In a nutshell
This study investigated the effectiveness of autologous stem cell transplantation (autoSCT) for patients with follicular lymphoma who experienced early treatment failure (ETF; relapse or disease progression within 2 years after first-line therapy). This study concluded that autoSCT may be an effective option for these patients.
About 15 – 20% of patients with follicular lymphoma do not respond to first-line chemoimmunotherapy and experience ETF. Patients who experience ETF within two years of initial treatment tend to have poor outcomes.
AutoSCT may improve survival in these high-risk patients. This treatment involves replacing the patient’s cancer cells with healthy stem cells that come from the patient. This requires high-dose chemotherapy first, to get rid of any remaining cancer cells. Whether autoSCT is an effective option in patients with follicular lymphoma who experience ETF remains under investigation.
Methods & findings
This study included the records of 68 patients with follicular lymphoma. 76.5% of these patients experience ETF within 2 years, while 23.5% experienced relapse or disease progression after 2 years from first-line therapy (non-ETF group). All patients underwent autoSCT after treatment failure. Patients were followed-up for an average of 8.1 years.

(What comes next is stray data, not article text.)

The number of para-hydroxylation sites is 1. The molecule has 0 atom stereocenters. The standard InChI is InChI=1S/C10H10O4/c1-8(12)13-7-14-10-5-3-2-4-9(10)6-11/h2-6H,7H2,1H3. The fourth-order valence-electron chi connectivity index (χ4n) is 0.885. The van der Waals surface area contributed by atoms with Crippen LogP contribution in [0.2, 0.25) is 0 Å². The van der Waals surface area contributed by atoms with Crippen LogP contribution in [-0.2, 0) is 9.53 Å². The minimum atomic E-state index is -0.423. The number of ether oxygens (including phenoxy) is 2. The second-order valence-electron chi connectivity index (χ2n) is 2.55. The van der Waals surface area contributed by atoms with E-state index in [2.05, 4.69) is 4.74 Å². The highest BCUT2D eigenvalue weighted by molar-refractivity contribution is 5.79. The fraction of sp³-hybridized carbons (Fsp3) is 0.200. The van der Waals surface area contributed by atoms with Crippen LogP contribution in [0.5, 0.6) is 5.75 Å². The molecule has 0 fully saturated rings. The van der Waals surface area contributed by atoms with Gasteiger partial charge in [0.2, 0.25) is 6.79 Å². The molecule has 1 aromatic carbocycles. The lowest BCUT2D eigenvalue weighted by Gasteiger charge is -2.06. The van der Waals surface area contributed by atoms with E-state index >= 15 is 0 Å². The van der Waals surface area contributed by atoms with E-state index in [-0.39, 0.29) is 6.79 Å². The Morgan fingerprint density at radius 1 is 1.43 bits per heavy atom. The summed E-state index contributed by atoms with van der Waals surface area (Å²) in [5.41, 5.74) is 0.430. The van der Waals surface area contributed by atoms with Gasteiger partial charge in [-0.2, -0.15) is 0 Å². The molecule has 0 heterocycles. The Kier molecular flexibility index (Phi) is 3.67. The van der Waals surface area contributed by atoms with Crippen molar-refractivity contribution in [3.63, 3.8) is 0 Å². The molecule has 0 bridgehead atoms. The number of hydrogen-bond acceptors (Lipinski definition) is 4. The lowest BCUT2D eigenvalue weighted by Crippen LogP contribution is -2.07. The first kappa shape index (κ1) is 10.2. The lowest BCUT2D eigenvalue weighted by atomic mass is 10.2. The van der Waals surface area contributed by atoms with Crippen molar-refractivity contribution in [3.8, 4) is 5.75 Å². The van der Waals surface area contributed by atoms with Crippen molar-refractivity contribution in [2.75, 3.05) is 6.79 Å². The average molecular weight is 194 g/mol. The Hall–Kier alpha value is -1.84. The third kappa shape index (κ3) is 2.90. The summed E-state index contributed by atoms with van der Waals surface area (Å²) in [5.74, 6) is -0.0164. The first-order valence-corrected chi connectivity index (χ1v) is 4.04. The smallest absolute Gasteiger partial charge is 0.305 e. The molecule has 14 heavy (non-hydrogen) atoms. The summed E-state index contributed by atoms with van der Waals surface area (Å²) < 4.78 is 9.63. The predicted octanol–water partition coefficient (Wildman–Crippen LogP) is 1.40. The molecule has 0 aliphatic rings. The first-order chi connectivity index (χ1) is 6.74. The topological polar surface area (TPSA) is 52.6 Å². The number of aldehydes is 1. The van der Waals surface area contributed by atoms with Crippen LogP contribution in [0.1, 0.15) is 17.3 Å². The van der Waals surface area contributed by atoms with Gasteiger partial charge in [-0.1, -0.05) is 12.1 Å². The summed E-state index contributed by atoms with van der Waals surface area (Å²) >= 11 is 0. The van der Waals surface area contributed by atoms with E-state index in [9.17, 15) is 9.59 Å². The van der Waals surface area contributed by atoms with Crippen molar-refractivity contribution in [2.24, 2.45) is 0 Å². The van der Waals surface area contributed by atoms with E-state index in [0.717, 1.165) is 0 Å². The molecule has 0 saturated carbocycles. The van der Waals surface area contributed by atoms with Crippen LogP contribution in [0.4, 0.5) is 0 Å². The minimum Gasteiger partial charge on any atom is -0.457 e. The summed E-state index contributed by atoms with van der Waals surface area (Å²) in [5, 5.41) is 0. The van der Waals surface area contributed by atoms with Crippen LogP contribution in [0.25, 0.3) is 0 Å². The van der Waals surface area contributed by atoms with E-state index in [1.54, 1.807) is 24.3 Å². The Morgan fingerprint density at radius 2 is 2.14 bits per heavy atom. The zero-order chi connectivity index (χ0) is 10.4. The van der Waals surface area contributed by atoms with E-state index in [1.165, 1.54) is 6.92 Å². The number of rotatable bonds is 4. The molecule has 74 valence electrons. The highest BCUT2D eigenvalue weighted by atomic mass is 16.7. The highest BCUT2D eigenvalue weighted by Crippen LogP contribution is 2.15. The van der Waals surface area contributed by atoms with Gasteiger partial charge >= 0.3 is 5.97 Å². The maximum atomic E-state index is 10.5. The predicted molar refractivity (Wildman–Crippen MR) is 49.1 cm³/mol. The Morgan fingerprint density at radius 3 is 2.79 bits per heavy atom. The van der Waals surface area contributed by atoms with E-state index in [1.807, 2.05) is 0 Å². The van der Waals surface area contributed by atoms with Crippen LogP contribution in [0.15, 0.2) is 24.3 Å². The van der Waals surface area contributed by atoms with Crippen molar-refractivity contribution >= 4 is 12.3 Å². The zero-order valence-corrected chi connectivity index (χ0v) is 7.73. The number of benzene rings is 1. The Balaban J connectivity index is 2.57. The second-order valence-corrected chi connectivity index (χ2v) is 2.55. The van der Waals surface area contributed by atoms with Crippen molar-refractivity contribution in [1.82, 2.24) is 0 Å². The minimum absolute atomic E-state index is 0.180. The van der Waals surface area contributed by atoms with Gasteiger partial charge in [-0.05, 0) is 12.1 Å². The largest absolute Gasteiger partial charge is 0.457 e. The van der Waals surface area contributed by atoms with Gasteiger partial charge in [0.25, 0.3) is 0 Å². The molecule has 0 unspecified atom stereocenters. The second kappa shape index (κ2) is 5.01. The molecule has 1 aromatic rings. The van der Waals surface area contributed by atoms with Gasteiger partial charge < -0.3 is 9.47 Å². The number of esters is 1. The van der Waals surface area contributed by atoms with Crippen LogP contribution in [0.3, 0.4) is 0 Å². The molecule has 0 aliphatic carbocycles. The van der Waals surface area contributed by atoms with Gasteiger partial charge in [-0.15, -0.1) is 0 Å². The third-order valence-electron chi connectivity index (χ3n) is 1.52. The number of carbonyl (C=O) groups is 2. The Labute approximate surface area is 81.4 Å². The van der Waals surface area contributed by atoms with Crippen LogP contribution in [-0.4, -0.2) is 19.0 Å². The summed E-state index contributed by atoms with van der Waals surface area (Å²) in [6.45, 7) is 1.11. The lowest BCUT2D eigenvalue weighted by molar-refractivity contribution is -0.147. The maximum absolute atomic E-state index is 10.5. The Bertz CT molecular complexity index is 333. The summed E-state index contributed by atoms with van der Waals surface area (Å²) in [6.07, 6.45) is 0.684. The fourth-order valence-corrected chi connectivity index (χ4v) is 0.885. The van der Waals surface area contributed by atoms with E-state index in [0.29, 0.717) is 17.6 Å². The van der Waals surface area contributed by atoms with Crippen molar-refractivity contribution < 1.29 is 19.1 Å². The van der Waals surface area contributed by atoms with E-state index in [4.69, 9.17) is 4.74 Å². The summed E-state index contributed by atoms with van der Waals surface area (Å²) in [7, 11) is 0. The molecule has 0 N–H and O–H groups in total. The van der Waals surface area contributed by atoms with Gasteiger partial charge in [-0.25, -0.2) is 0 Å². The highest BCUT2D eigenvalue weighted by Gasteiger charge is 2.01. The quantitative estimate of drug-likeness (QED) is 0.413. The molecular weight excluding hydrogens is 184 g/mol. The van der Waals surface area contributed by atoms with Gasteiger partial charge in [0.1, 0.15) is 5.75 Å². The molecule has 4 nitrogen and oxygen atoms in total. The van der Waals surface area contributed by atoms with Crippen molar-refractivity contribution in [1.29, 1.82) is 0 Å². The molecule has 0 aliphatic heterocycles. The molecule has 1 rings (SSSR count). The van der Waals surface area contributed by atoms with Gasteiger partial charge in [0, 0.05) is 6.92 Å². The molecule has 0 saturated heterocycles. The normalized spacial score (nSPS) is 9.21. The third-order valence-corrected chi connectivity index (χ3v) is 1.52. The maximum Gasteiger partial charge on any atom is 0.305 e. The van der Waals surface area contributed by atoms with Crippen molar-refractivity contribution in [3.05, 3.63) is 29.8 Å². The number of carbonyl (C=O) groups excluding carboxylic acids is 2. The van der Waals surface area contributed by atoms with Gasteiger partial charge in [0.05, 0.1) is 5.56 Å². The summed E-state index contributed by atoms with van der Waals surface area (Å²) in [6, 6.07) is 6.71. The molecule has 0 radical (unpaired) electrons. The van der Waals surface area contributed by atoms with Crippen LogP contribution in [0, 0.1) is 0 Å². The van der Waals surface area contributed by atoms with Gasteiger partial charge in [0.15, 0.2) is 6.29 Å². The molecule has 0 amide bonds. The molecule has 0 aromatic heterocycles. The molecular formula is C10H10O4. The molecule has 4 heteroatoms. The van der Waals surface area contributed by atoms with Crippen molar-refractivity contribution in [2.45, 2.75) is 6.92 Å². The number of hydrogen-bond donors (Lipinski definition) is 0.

Overall, five-year progression-free survival (PFS; patients still alive without a return of disease at 5 years) was slightly better in the non-ETF group compared to the ETF group (60% vs. 49%). Five-year overall survival (OS; patients still alive 5 years later) was not significantly different (81% vs. 83%) between patients with ETF and non-ETF.
In the ETF group, 55.9% of patients achieved a complete response (disappearance of all signs of cancer) before the transplant. 20.6% of patients achieved a partial response (tumor shrinkage). After the autoSCT, patients who had a complete response after first-line therapy had a significantly higher PFS (54%) and OS (89%) compared to patients who had a partial response (PFS, 36%; OS, 63%).
The bottom line
This study concluded that autoSCT may be an effective treatment option for patients with follicular lymphoma who experience early treatment failure.
The fine print
This study was retrospective, meaning it looked back in time to analyze data. The patient population in this study was quite small. A control group of patients who did not have an autoSCT was not included. Larger studies are needed to confirm these results.
Published By :
Aug 20, 2018
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